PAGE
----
CAN STRESS CAUSE WEIGHT GAIN?
by Bonnie Bayley
Are you gaining weight despite your best efforts to stay in shape? Your body’s stress hormone cortisol may be the culprit.
When you’re under stress, sticking to a healthy eating and exercise plan can be challenging. You may find yourself reaching for comfort foods, snacking absentmindedly or skipping the gym because of your busy schedule. Next thing you know, a few kilos have crept on. But it turns out, weight gain when you’re under pressure is partly due to cortisol, a hormone which can promote fat storage, slow metabolism and affect your appetite.
The cortisol connection
Known as ‘the stress hormone’, cortisol is secreted by your adrenal glands in response to stress, priming your body to respond by increasing glucose in the bloodstream and curbing bodily functions that are non-essential in a fight-or-flight situation.
Cortisol levels typically return to normal after stress subsides, but if you’re constantly wired and on edge, your body’s stress response may be over-activated, increasing your levels of circulating cortisol.
Stress and weight gain
So, how exactly does cortisol affect your weight? During periods of chronic stress, cortisol levels rise, sending a signal to fat cells to store as much fat as possible - and to hold onto those fat stores, making it trickier to shift the weight.
So, if you’re battling belly fat, cortisol may again be to blame, as research shows it promotes fat accumulation in the abdominal area.1,2
Heightened cortisol can also lead to muscle loss and slow your metabolic rate, neither of which is ideal for staying in shape.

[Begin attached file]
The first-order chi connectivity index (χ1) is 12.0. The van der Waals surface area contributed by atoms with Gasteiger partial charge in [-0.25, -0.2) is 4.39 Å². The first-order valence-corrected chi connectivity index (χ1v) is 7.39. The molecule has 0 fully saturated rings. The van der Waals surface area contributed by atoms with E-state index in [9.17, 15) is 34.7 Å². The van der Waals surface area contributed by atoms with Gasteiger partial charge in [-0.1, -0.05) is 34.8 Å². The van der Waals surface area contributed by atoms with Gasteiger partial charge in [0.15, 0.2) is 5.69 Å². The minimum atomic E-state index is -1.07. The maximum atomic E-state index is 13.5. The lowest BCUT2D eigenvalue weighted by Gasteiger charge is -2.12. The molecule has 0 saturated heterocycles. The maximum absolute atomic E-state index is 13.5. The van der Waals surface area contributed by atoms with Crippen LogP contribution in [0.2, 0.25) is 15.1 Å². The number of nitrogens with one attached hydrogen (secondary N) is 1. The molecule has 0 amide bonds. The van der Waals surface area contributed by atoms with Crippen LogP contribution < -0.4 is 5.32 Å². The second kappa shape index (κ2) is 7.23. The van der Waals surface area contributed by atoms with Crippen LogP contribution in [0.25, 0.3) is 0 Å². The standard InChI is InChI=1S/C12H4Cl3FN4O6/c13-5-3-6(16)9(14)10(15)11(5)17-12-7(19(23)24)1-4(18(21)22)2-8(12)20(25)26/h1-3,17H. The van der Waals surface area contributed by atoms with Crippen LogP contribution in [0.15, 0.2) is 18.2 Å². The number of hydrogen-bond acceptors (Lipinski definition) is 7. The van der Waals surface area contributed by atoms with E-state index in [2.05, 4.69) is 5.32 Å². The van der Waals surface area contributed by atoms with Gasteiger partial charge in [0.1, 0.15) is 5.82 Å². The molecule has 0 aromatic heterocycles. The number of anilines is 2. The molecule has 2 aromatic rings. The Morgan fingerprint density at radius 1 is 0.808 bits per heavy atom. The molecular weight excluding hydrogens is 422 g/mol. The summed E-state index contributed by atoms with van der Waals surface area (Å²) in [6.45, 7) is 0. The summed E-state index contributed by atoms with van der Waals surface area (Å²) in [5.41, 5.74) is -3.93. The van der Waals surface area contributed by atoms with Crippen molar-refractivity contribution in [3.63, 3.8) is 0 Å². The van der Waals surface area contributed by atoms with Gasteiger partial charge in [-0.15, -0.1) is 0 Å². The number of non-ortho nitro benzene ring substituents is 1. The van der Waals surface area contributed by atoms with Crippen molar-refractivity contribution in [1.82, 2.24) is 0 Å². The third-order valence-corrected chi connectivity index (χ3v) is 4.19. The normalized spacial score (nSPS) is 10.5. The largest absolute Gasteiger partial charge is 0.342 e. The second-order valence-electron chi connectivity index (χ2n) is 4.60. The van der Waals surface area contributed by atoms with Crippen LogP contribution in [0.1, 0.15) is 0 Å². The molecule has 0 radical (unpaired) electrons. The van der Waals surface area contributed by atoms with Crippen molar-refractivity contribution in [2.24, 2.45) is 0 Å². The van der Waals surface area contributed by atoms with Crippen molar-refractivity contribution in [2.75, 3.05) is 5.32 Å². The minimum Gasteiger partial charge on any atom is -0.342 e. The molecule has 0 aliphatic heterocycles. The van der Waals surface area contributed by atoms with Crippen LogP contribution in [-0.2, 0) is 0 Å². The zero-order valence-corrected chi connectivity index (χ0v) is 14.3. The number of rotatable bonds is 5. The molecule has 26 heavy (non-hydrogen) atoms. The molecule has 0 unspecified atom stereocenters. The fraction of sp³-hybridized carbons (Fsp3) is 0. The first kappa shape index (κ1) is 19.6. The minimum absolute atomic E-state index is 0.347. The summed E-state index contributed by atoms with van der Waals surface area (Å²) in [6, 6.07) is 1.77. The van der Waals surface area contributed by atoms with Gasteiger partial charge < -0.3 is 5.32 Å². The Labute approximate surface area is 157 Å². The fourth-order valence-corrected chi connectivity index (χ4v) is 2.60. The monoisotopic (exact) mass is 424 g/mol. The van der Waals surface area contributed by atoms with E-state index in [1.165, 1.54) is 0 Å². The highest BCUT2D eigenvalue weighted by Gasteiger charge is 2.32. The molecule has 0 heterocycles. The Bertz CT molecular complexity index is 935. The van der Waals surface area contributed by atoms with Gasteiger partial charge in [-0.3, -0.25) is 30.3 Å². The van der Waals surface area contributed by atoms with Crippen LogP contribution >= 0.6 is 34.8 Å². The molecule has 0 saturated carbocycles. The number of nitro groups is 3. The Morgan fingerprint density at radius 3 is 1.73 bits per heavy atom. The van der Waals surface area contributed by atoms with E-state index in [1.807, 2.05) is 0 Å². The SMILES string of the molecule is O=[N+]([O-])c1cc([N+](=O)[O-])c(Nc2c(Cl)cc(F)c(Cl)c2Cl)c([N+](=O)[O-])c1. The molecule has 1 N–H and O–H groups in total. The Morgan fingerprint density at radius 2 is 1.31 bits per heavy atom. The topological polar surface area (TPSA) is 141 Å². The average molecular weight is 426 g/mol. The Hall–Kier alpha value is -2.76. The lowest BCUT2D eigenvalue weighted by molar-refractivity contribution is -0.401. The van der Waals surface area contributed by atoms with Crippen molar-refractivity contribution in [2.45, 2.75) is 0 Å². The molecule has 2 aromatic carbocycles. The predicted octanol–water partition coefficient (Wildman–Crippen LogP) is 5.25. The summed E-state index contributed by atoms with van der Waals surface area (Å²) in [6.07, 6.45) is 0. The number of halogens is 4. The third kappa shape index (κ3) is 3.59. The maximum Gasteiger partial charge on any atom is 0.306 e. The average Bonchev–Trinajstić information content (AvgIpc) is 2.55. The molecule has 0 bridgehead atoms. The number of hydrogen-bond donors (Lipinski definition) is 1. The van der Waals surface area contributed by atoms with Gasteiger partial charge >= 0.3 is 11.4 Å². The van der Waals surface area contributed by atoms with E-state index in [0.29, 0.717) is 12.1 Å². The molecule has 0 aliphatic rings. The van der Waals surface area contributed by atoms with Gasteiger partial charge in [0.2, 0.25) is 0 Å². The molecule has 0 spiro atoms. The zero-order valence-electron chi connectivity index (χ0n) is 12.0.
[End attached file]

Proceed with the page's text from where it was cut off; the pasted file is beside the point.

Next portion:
Cortisol and appetite
As well as influencing how your body stores and burns fat, cortisol affects your appetite; this can explain why that packet of biscuits becomes almost irresistible when you’re stressed.
In a University of Leeds UK study, women who were ‘high cortisol reactors’ (that is, their cortisol spiked under stress) scoffed more snacks in response to daily stresses than their more chilled out, ‘low cortisol reactor’ peers. They were also more prone to emotional eating and lack of self-control around food.3
Taming the stress response
Regular exercise and sufficient sleep are vital to managing stress, as is finding a calm-inducing, stress management strategy that works for you. It might be a relaxing yin yoga class or meditation, deep breathing or time in nature.
Ironically, if you’re trying to lose weight, going on a strict diet could be counterproductive. A University of California study found strict dieting boosts cortisol production which, as we know, undermines weight loss.4
Stick to a healthy, balanced diet based on whole foods.
 Talbott S. The cortisol connection. 2nd edition. Hunter House Publishers: CA, 2007.
 Epel ES, McEwen B, Seeman T, et al. Stress and body shape: stress-induced cortisol secretion is consistently greater among women with central fat. Psychosom Med 2000;62(5):623-632.
 Newman E, O'Connor DB, Conner M. Daily hassles and eating behaviour: the role of cortisol reactivity status. Psychoneuroendocrinology 2007;32(2):125-132.
 Tomiyama AJ, Mann T, Vinas D, et al. Low calorie dieting increases cortisol. Psychosom Med 2010;72(4):357-364.